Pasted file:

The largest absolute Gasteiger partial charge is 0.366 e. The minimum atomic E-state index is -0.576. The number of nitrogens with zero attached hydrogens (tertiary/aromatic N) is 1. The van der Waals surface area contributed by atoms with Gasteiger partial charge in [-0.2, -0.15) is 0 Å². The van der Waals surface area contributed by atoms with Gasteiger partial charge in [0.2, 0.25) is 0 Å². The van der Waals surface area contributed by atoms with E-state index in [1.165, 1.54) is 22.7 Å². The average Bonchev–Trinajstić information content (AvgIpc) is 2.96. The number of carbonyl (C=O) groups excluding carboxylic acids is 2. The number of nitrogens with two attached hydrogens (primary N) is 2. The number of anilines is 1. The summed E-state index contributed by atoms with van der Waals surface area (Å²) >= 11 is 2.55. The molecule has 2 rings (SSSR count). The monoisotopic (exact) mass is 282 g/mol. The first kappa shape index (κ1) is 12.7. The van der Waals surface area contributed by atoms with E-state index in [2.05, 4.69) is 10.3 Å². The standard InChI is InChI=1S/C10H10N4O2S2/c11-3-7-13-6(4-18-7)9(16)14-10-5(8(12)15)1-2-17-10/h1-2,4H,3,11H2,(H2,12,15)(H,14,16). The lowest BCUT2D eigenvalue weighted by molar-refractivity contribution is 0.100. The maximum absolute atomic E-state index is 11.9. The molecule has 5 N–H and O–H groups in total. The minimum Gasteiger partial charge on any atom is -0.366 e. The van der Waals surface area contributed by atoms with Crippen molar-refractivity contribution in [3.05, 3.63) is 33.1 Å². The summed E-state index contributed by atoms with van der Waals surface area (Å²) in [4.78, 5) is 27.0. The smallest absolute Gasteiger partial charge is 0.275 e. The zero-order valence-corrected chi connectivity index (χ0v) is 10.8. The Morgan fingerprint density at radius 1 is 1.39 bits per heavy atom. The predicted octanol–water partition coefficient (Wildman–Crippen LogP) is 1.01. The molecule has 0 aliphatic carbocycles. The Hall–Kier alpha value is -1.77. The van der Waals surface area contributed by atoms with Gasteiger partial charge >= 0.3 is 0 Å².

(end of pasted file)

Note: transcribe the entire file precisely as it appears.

The largest absolute Gasteiger partial charge is 0.366 e. The minimum atomic E-state index is -0.576. The number of nitrogens with zero attached hydrogens (tertiary/aromatic N) is 1. The van der Waals surface area contributed by atoms with Gasteiger partial charge in [-0.2, -0.15) is 0 Å². The van der Waals surface area contributed by atoms with Gasteiger partial charge in [0.2, 0.25) is 0 Å². The van der Waals surface area contributed by atoms with E-state index in [1.165, 1.54) is 22.7 Å². The average Bonchev–Trinajstić information content (AvgIpc) is 2.96. The number of carbonyl (C=O) groups excluding carboxylic acids is 2. The number of nitrogens with two attached hydrogens (primary N) is 2. The number of anilines is 1. The summed E-state index contributed by atoms with van der Waals surface area (Å²) >= 11 is 2.55. The molecule has 2 rings (SSSR count). The monoisotopic (exact) mass is 282 g/mol. The first kappa shape index (κ1) is 12.7. The van der Waals surface area contributed by atoms with E-state index in [2.05, 4.69) is 10.3 Å². The standard InChI is InChI=1S/C10H10N4O2S2/c11-3-7-13-6(4-18-7)9(16)14-10-5(8(12)15)1-2-17-10/h1-2,4H,3,11H2,(H2,12,15)(H,14,16). The lowest BCUT2D eigenvalue weighted by molar-refractivity contribution is 0.100. The maximum absolute atomic E-state index is 11.9. The molecule has 5 N–H and O–H groups in total. The minimum Gasteiger partial charge on any atom is -0.366 e. The van der Waals surface area contributed by atoms with Crippen molar-refractivity contribution in [3.05, 3.63) is 33.1 Å². The summed E-state index contributed by atoms with van der Waals surface area (Å²) in [4.78, 5) is 27.0. The smallest absolute Gasteiger partial charge is 0.275 e. The zero-order valence-corrected chi connectivity index (χ0v) is 10.8. The Morgan fingerprint density at radius 1 is 1.39 bits per heavy atom. The predicted octanol–water partition coefficient (Wildman–Crippen LogP) is 1.01. The molecule has 0 aliphatic carbocycles. The Hall–Kier alpha value is -1.77. The van der Waals surface area contributed by atoms with Gasteiger partial charge >= 0.3 is 0 Å².